More children lack health insurance in most states that have refused to expand Medicaid under the Affordable Care Act (ACA) than in the states that accepted Medicaid expansion, according to a new study released Friday.
Wisconsin has not accepted federal money to expand Medicaid — also known in this state as BadgerCare — which has become one of the most heated partisan battles with Republicans staunchly opposed and Democrats pushing the expansion frequently in bills and amendments.
Overall, in the 12 states that haven’t taken the ACA Medicaid expansion funds, 8.1% of children lack health insurance coverage, according to the study, produced by the Center for Children and Families at Georgetown University’s Health Policy Institute. In states that have accepted the additional funds, 4.1% of children are uninsured.
Wisconsin is an outlier in the study, with 3.8% of children uninsured although it is not a Medicaid-expansion state. But that reflects the state’s long-standing work in covering children, according to William Parke-Sutherland, health policy analyst at Kids Forward, a Wisconsin advocacy group for children and families.
Medicaid expansion would allow the state to push the percentage of children without coverage down further, he says.
“The story this tells is that we could be doing better if we expanded, because we’ve started out from a fairly strong position,” Parke-Sutherland says, “and other states that have expanded are doing better than us or catching up to us.”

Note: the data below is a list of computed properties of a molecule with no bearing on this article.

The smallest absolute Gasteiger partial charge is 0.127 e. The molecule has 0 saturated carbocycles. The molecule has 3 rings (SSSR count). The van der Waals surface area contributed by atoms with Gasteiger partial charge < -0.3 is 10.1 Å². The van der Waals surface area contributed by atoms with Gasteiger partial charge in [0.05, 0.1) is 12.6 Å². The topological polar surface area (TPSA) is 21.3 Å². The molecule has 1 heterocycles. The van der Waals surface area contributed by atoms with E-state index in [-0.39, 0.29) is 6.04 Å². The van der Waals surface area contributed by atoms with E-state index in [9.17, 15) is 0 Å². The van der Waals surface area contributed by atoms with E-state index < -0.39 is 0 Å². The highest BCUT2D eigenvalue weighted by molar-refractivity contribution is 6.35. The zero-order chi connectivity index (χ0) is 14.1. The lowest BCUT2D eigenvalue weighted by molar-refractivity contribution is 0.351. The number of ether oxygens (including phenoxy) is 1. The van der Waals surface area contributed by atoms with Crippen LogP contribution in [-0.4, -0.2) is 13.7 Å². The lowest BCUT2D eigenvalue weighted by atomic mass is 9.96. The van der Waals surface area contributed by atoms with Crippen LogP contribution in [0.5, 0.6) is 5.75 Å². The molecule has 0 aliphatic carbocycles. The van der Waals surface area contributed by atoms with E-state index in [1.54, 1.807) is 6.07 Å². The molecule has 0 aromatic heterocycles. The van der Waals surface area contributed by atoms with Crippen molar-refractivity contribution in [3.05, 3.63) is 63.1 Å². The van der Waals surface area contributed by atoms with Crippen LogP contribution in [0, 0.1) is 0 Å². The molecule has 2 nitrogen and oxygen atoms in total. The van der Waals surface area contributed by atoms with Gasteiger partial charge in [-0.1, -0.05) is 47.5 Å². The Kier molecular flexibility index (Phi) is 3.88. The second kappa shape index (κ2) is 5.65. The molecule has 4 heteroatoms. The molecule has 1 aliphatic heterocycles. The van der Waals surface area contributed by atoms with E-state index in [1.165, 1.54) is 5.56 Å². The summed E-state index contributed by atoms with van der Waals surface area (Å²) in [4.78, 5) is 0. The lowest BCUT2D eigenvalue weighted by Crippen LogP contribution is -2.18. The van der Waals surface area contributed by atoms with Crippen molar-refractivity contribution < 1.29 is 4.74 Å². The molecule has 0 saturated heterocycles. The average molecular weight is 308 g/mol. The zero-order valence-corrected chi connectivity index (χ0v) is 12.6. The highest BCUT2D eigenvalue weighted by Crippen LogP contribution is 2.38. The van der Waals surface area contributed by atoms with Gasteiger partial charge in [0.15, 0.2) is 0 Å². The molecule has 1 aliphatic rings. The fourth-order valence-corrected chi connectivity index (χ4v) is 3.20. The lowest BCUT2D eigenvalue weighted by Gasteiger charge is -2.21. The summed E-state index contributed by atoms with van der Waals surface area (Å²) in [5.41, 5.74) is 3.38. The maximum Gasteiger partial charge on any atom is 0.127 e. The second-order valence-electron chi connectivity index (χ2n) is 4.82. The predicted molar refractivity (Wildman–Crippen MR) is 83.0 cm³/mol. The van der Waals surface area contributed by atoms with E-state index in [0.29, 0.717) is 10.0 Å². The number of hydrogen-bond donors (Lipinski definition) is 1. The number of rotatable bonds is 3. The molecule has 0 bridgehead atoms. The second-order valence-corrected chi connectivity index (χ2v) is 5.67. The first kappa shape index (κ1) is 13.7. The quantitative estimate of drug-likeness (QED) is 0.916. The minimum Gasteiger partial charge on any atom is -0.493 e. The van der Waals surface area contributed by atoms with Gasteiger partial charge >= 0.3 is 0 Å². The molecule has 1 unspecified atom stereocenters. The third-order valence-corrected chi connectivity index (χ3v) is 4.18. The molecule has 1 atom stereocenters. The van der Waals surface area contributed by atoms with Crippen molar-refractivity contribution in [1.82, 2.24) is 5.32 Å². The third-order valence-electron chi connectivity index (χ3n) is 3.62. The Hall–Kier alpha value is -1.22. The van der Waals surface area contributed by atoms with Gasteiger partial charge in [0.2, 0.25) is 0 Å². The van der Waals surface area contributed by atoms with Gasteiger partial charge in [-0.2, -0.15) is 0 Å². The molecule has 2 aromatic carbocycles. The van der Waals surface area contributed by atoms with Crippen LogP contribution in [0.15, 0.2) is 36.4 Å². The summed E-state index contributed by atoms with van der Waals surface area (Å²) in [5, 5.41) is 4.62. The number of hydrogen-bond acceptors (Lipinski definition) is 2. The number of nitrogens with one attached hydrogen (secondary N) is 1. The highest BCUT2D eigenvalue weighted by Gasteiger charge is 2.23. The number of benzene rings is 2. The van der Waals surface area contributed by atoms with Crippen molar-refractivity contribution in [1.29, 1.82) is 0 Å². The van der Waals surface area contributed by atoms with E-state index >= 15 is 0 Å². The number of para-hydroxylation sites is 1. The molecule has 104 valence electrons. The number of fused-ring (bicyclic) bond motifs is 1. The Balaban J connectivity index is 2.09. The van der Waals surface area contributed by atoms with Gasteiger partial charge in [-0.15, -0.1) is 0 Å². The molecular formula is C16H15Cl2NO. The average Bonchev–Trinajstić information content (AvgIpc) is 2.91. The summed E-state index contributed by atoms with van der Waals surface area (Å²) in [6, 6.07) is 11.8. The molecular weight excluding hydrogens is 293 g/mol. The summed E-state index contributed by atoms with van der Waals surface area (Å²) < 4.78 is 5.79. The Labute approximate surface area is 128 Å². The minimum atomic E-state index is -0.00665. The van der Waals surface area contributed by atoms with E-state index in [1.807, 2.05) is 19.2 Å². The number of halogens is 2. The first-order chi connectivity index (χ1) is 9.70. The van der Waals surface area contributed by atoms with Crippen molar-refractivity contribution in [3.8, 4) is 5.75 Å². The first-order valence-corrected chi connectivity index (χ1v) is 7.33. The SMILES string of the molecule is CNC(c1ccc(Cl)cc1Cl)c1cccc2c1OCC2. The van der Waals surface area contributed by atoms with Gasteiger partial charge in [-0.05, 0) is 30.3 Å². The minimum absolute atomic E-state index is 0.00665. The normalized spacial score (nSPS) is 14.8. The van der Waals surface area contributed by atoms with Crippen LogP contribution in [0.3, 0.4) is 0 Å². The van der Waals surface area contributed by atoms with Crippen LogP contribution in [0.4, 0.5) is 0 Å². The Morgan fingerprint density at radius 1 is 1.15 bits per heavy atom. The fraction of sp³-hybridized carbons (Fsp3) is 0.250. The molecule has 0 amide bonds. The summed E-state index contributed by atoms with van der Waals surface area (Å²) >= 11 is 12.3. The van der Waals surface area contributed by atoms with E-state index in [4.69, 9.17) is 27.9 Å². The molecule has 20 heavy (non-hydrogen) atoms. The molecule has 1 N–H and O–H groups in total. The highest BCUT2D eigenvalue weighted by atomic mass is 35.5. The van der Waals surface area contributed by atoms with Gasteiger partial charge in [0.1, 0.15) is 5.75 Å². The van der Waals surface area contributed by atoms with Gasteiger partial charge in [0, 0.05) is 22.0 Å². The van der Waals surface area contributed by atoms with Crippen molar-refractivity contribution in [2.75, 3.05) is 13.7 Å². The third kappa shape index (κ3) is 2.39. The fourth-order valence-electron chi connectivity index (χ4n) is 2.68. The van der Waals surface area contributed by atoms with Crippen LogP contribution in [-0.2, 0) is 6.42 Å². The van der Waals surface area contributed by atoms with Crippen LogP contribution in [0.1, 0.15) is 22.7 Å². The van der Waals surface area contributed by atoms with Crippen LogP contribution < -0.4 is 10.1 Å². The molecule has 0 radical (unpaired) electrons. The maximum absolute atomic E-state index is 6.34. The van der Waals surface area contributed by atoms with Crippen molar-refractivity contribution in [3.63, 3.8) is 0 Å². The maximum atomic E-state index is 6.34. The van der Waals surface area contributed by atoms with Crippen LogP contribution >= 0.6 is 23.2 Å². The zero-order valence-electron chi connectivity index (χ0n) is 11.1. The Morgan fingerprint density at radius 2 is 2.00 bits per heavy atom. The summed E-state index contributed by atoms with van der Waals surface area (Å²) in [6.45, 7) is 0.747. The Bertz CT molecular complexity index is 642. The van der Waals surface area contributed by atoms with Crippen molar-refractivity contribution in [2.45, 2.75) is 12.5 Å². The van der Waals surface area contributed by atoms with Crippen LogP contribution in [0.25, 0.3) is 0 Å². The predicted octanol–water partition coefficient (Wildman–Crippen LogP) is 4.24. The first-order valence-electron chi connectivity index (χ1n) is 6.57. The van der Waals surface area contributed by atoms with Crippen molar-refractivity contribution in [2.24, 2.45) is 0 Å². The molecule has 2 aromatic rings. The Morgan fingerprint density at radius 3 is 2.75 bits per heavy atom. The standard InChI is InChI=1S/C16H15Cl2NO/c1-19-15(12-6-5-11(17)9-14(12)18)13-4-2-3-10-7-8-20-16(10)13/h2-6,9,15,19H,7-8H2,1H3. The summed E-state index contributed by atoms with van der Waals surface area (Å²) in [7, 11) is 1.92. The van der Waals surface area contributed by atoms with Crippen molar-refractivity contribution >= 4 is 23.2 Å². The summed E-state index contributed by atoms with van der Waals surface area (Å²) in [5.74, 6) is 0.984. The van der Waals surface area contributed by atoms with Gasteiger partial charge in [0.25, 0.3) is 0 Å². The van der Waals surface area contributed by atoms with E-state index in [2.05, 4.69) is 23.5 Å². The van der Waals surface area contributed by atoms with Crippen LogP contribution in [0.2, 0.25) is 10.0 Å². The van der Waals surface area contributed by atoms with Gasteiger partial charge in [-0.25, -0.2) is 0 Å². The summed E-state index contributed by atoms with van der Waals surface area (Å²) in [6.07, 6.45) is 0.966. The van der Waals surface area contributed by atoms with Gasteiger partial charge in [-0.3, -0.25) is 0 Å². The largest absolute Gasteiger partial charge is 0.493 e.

In West Virginia, for example, 3.5% of children lack health insurance, according to the study. The state accepted the ACA Medicaid expansion dollars starting in 2014, when they first became available.
The federal health coverage law offers states additional Medicaid funds if they agree to make the health insurance program for the poor available to families with incomes of up to 138% of the federal poverty level.
The findings come as Gov. Tony Evers renews his call for Wisconsin to join the majority of states and accept the expansion funds in the state’s 2021-23 budget. By accepting the federal expansion for BadgerCare, Wisconsin could cover 91,000 more residents and save $634 million over two years, according to the governor’s budget documents.
Republicans in the Legislature, who have consistently opposed expansion, have said they plan to reject that item.
Meanwhile, Democrats in Congress working on the $1.9 trillion federal COVID-19 legislation have included a sweetener to persuade holdout states to accept the expansion funds. Wisconsin alone could receive $1.3 billion, according to the Center on Budget and Policy Priorities.
Former Gov. Scott Walker’s administration, instead of accepting the ACA expansion funds, obtained a federal Medicaid waiver that allowed Wisconsin to move parents with incomes from 100% to 200% of the federal poverty level off of BadgerCare. The state expanded coverage to all adults up to 100% of the poverty level.
That change cost about 60,000 parents coverage, Parke-Sutherland says. Walker’s plan was for the displaced parents to obtain coverage, subsidized by the federal government to make it more affordable, on the ACA’s private insurance marketplace, but only a little more than half of them found other coverage.
While the plan maintained coverage for children, Parke-Sutherland says that by not covering more parents as ACA expansion would allow, some children also have gone without health insurance.
Studies have shown that if parents have coverage, “children are more likely to have coverage and they’re more likely to get care,” he adds. “There’s fewer barriers to access when kids and parents have the same coverage.”